Crown appeals dealer's term

Written By miftah nugraha on Rabu, 27 Februari 2013 | 19.55

THE two-year jail sentence handed to a Hobart man caught with a smorgasbord of drugs and $400,000 cash was manifestly inadequate, the Director of Public Prosecutions has told the Court of Criminal Appeal.

Commerce graduate and carpenter Norton Dudley Williamson, 44, was searched after getting off the Spirit of Tasmania in 2010.

Inside his car were quantities of methamphetamines, ketamine, cocaine, dimethyltryptamine, butanediol, LSD, ecstasy, methylene dioxymethcaninone, diazepam and Viagra.

He also had $13,700 in cash, scales, snap lock bags and drug dealer's tick sheets.

A search of his Lenah Valley home found more drugs, more scales and more snap lock bags.

Under his neighbour's house, police found even more drugs, more drug dealer's paraphernalia and almost $200,000 in cash in two paper bags.

A further $195,000 in cash was found at another home nearby and traced to Williamson.

In August last year, Justice David Porter sentenced Williamson to two years' imprisonment with a one-year minimum term for five counts of trafficking in a controlled substance and three counts of dealing with property suspected of being proceeds of crime.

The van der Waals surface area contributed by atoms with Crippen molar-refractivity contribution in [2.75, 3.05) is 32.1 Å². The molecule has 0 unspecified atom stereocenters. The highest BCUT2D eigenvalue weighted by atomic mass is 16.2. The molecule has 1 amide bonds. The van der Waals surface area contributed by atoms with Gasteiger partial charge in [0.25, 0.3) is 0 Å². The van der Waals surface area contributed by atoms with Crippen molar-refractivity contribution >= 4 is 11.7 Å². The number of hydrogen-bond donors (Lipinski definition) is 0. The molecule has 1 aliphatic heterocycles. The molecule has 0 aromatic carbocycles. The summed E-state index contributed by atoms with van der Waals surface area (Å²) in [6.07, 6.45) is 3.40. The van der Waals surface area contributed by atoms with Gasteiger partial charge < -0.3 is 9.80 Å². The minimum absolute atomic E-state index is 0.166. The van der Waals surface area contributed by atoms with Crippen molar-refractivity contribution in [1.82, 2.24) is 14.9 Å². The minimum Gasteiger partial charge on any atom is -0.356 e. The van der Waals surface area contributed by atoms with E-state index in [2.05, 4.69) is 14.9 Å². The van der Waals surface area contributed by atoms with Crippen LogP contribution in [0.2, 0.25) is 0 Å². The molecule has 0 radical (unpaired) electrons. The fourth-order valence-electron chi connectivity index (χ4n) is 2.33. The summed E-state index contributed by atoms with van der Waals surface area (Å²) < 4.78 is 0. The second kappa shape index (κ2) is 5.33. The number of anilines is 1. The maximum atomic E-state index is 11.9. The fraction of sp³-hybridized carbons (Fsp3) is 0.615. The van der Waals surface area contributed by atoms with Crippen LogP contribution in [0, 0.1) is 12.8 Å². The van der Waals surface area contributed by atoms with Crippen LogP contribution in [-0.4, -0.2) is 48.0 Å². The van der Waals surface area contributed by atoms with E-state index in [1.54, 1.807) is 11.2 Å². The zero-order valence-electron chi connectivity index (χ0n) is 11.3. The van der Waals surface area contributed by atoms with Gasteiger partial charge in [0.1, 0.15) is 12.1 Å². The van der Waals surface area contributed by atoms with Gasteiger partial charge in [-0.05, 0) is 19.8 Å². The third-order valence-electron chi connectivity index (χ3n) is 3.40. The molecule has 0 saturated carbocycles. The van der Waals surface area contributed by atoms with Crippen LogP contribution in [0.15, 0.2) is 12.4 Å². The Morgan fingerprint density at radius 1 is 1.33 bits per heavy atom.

DPP Tim Ellis SC appealed against the sentence, saying three-and-a-half to four years was more appropriate.

"He is one of the worst in all of the ways you look at it," he told the court.

"It was as if he was setting up a one-stop shop.

"This was large-scale trafficking that the respondent was engaged in, it was a for-profit exercise.

"Two years, in my submission is inadequate. This was a major drug trafficker who should have been visited with a major sentence."

He said Williamson had lied when apprehended, had pleaded guilty only at the last minute when he realised his case was hopeless, has shown no remorse and there was little else that could be considered in mitigation.

But Williamson's lawyer Kate Cuthbertson said the sentence fell within the range of sentences handed down for similar crimes - and that around nine months in prison was the median of comparable cases.

She said Williamson had not been to prison before and found it a "foreign and disturbing environment" where he had been assaulted.

Justices Alan Blow, Shan Tennent and Helen Wood reserved their decision.

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